My system begins the same as that described by Randy Welters. A length of Polyester line runs from an eye on the aft end of the boom, up through the leech reef point and back down to a cheek block on the opposite side of the boom. I then continue the line forward to a cheek block on the boom near the gooseneck. The line is then passed up and through the luff reef cringle (at the mast) and back down through a third cheek block on the original side of the boom. The line is then led aft to a "T" cleat about the mid-point of the boom so that a person standing in the cockpit can reach the line at this cleat easily without leaving the cockpit. My halyards are led aft to the cockpit. To reef, I release the main halyard, reach up to grasp the jiffy reefing line at the "T" cleat and haul on the line. This pulls down the mainsail at the leech and the luff simultaneously without my having to leave the cockpit. I then wrap the excess line around the cleat. Finally, I roll up the excess sail and tie it off with reef lines which I leave permanently tied in the two middle reef points in the old fashioned manner. I find the only disadvantage with this method is that it leaves a fair amount of excess line to be wrapped around that cleat after the mainsail has been reefed. This takes a minute or two. But, overall, the system works well and allows me to reef the main in one operation without leaving the safety of the cock­pit. With this system, there in no need to use the factory reefing hooks on the boom. The diagram on the next page shows the setup and may be easier to follow than the written description.






How should one winterize an outboard engine? Many years ago, when your Class Association was very young, we sponsored a series of seminars. One of which was on outboard motors. Our speaker, a local Johnson dealer discussed this very thing. His advice. Either do nothing, except add a few ounces of gas conditioner to the gas, run the motor for a few moments to make sure the conditioner is now in the carburetor and store the motor in a cool place - upright. Or do a complete winterizing job, Change the spark plugs, fog the cylinders, drain and refill the gear case. Which at the Johnson dealer in Camden cost me exactly $50.23. As you can see, I am taking no chances with my new motor! The old Mercury 7.5 I have on my boat at home is given the former treatment.


I have been asked about heavier and more powerful motors. This is not a problem for the racing skipper. He will use the lightest motor he can find. But, for the cruising skipper, is there something to be gained by going to a 9.9 motor? Not too much. The modern six and eight motors that have been specifically designed for sailboat use are pretty efficient. And will push the boat to just about hull speed, which if memory serves is 1.34 times the square root of the water line. About six knots on a Tanzer 22. Any more power and you will be just trying to bury the stern with little appreciable increase in speed. Another thought - a six weighs 55 to 60 pounds. Which is just about all I can lift from the transom bracket to the cockpit. Some of the 9.9s weigh as much as 85 pounds. A much more difficult task if one should ever need to lift it into the cockpit.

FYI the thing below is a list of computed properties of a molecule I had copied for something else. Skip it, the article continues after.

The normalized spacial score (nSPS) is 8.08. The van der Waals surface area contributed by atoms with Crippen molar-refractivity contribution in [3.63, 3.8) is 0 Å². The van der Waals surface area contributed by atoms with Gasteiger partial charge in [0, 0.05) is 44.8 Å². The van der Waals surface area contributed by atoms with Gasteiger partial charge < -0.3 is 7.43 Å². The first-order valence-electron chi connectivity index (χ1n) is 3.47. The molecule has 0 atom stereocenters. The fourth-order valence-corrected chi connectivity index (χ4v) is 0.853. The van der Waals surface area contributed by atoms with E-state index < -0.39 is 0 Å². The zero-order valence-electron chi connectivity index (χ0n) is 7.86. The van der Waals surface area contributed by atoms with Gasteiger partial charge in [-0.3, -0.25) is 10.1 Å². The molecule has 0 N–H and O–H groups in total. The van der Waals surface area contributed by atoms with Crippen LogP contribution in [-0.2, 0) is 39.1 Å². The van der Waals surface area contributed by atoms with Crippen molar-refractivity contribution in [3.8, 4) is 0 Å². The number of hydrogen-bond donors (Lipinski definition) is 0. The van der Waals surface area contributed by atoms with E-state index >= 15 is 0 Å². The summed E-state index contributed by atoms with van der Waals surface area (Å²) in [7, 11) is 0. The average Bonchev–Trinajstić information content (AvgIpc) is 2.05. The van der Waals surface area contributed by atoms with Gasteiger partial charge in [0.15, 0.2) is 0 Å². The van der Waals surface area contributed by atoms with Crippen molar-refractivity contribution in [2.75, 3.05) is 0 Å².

Theft! There are a number of locking devices sold to deter would be thieves. None of them seem to work all that well. Again, on the advice of our local Johnson dealer, the best deterrent is a motor that looks old and worthless. Paint it to match the boat and/or remove all the decals, anything to make it look less attractive than the one next door. By all means lock the motor but in addition, bolt the motor to the motor mount. Thieves often carry bolt cutters, but hopefully not a set of wrenches.

Backing up. If you have one of the newer models, this is probably not a problem as they most likely have been designed to provide maximum thrust in reverse. Older motors are another matter. They generally have the exhaust coming out from the center of the propeller, or in some cases, just above. The result, when in reverse the propeller is trying to "bite" through foam, instead of solid water.


Help is at hand.

What is needed is to have the exhaust exit above the cavitation plate. (That is the plate just above the propeller.)


This is what the newer motors do. Your local outboard motor dealer should be able to modify your motor by drilling holes above that plate and blocking off the original exhaust.


Much as I like my Johnson six Sailmaster, I detest that wretched

Johnson two horsepower motor I bought a few years ago. It is hard to start, often impossible. There is no neutral, so unless someone is holding on to the dock, the dinghy goes scooting off. And it is just about the noisiest motor I have ever heard. This is one motor I cannot in all conscience recommend.